Trial and appeal[edit]

Two juvenile petitions were filed against J. D. B. Each alleged one count of larceny and one count of breaking and entering. J. D. B.'s public defender moved to suppress J. D. B.'s statements and the evidence derived from them, arguing that J. D. B. had been interrogated in police custody without the required Miranda warnings. The trial court decided that J. D. B. was not in custody, and denied the motion. The North Carolina Supreme Court affirmed with a divided panel, "declin[ing] to extend the test for custody to include consideration of the age... of an individual subjected to questioning by police".[3]

The Supreme Court granted certiorari to determine whether the Miranda custody analysis includes consideration of a juvenile suspect’s age. The American Civil Liberties Union, American Bar Association, and the National Association of Criminal Defense Lawyers were among the organizations that filed amicus briefs in support of J. D. B. The attorneys general of 30 states and 2 unincorporated territories filed an amicus brief in support of North Carolina.[4]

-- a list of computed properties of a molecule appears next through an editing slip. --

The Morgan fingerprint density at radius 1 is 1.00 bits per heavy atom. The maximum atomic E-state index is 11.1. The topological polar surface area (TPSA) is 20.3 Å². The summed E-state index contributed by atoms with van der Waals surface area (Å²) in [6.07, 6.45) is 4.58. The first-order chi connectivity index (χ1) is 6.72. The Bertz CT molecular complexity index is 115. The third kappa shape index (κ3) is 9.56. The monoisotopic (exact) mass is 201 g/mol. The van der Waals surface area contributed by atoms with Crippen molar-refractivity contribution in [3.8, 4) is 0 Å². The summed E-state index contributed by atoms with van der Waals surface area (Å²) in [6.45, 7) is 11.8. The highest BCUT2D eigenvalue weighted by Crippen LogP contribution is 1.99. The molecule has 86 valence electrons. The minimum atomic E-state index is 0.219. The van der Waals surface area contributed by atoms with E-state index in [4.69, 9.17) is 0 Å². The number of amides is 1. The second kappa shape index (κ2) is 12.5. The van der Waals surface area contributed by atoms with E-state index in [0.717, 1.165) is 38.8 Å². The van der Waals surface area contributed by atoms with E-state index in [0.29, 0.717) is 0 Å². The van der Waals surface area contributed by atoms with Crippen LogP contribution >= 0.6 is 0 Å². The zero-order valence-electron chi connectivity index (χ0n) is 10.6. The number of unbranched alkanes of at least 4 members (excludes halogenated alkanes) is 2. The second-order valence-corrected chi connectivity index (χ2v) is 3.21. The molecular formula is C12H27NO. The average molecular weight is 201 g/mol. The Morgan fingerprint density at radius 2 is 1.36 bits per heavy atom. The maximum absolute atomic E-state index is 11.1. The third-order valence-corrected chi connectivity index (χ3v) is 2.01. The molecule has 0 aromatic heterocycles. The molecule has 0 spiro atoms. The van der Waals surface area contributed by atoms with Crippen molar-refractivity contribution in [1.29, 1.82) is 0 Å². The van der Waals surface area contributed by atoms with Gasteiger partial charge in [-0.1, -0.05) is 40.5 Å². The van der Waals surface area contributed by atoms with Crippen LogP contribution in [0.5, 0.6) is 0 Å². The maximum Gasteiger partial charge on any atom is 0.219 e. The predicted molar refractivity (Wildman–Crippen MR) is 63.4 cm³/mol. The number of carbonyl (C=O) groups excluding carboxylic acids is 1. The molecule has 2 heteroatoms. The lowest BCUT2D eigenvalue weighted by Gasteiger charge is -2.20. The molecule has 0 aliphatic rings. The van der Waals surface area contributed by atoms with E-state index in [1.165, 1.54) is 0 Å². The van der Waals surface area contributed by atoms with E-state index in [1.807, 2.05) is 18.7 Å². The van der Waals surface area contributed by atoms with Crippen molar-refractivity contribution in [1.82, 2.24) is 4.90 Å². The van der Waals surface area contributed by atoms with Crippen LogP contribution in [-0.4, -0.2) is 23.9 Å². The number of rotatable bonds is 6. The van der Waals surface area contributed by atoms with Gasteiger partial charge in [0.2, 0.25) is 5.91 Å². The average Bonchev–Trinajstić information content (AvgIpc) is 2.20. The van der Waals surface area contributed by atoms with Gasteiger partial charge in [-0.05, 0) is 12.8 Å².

Opinion of the court[edit]

Justice Sotomayor authored the Court's opinion.

Associate Justice Sonia Sotomayor wrote the opinion for the Court. The Court held that a child's age properly informs the Miranda custody analysis.

Relevancy of age[edit]

The Court underscored the dangers of not applying age to the custody analysis, writing:

to hold... that a child's age is never relevant to whether a suspect has been taken into custody— and thus to ignore the very real differences between children and adults— would be to deny children the full scope of the procedural safeguards that Miranda guarantees to adults.[5]